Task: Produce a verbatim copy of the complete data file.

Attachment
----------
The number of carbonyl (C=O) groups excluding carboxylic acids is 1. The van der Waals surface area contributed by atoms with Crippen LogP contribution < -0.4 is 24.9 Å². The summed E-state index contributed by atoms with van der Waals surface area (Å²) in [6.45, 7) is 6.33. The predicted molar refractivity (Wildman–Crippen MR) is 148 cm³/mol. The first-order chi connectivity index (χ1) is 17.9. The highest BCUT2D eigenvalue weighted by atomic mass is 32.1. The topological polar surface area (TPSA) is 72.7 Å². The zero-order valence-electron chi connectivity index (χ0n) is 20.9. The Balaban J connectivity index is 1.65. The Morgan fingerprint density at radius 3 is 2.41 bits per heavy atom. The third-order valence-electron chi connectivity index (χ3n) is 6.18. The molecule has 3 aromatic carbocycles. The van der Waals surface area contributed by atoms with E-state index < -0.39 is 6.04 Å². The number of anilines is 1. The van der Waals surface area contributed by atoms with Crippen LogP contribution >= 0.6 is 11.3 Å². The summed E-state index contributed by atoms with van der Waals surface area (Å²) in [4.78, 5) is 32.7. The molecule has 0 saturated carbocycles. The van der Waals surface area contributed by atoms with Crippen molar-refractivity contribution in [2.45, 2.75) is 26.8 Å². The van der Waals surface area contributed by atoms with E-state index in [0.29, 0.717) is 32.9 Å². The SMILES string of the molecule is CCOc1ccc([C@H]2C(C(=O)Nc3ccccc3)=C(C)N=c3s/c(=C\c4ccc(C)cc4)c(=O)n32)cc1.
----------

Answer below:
The number of carbonyl (C=O) groups excluding carboxylic acids is 1. The van der Waals surface area contributed by atoms with Crippen LogP contribution < -0.4 is 24.9 Å². The summed E-state index contributed by atoms with van der Waals surface area (Å²) in [6.45, 7) is 6.33. The predicted molar refractivity (Wildman–Crippen MR) is 148 cm³/mol. The first-order chi connectivity index (χ1) is 17.9. The highest BCUT2D eigenvalue weighted by atomic mass is 32.1. The topological polar surface area (TPSA) is 72.7 Å². The zero-order valence-electron chi connectivity index (χ0n) is 20.9. The Balaban J connectivity index is 1.65. The Morgan fingerprint density at radius 3 is 2.41 bits per heavy atom. The third-order valence-electron chi connectivity index (χ3n) is 6.18. The molecule has 3 aromatic carbocycles. The van der Waals surface area contributed by atoms with E-state index < -0.39 is 6.04 Å². The number of anilines is 1. The van der Waals surface area contributed by atoms with Crippen LogP contribution >= 0.6 is 11.3 Å². The summed E-state index contributed by atoms with van der Waals surface area (Å²) in [4.78, 5) is 32.7. The molecule has 0 saturated carbocycles. The van der Waals surface area contributed by atoms with Crippen molar-refractivity contribution in [2.45, 2.75) is 26.8 Å². The van der Waals surface area contributed by atoms with E-state index in [0.29, 0.717) is 32.9 Å². The SMILES string of the molecule is CCOc1ccc([C@H]2C(C(=O)Nc3ccccc3)=C(C)N=c3s/c(=C\c4ccc(C)cc4)c(=O)n32)cc1.